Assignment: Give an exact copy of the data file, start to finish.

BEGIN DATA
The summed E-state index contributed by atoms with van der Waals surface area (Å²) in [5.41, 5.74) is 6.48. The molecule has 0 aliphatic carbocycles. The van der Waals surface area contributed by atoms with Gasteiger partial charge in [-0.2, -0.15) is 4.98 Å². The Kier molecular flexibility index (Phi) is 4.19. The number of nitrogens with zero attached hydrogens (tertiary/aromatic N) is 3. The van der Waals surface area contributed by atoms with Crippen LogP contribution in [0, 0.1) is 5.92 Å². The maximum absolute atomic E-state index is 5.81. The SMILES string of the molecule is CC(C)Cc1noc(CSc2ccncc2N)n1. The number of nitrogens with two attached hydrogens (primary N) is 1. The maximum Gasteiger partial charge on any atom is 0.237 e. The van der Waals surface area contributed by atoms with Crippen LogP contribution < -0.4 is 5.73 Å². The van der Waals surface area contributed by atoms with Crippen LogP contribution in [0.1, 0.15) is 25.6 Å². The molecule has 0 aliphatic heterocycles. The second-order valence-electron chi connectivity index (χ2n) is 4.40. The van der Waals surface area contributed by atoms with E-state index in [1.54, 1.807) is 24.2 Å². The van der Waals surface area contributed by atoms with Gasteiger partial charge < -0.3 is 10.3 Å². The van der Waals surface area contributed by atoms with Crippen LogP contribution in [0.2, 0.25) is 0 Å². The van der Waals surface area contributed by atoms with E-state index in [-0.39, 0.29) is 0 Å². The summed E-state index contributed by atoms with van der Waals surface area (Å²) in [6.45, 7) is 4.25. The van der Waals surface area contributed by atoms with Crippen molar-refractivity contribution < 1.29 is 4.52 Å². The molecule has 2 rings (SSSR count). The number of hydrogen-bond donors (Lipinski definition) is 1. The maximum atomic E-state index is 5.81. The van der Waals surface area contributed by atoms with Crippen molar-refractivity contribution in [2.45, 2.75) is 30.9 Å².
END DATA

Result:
The summed E-state index contributed by atoms with van der Waals surface area (Å²) in [5.41, 5.74) is 6.48. The molecule has 0 aliphatic carbocycles. The van der Waals surface area contributed by atoms with Gasteiger partial charge in [-0.2, -0.15) is 4.98 Å². The Kier molecular flexibility index (Phi) is 4.19. The number of nitrogens with zero attached hydrogens (tertiary/aromatic N) is 3. The van der Waals surface area contributed by atoms with Crippen LogP contribution in [0, 0.1) is 5.92 Å². The maximum absolute atomic E-state index is 5.81. The SMILES string of the molecule is CC(C)Cc1noc(CSc2ccncc2N)n1. The number of nitrogens with two attached hydrogens (primary N) is 1. The maximum Gasteiger partial charge on any atom is 0.237 e. The van der Waals surface area contributed by atoms with Crippen LogP contribution < -0.4 is 5.73 Å². The van der Waals surface area contributed by atoms with Crippen LogP contribution in [0.1, 0.15) is 25.6 Å². The molecule has 0 aliphatic heterocycles. The second-order valence-electron chi connectivity index (χ2n) is 4.40. The van der Waals surface area contributed by atoms with E-state index in [1.54, 1.807) is 24.2 Å². The van der Waals surface area contributed by atoms with Gasteiger partial charge < -0.3 is 10.3 Å². The van der Waals surface area contributed by atoms with Crippen LogP contribution in [0.2, 0.25) is 0 Å². The van der Waals surface area contributed by atoms with E-state index in [-0.39, 0.29) is 0 Å². The summed E-state index contributed by atoms with van der Waals surface area (Å²) in [6.45, 7) is 4.25. The van der Waals surface area contributed by atoms with Crippen molar-refractivity contribution < 1.29 is 4.52 Å². The molecule has 2 rings (SSSR count). The number of hydrogen-bond donors (Lipinski definition) is 1. The maximum atomic E-state index is 5.81. The van der Waals surface area contributed by atoms with Crippen molar-refractivity contribution in [2.45, 2.75) is 30.9 Å².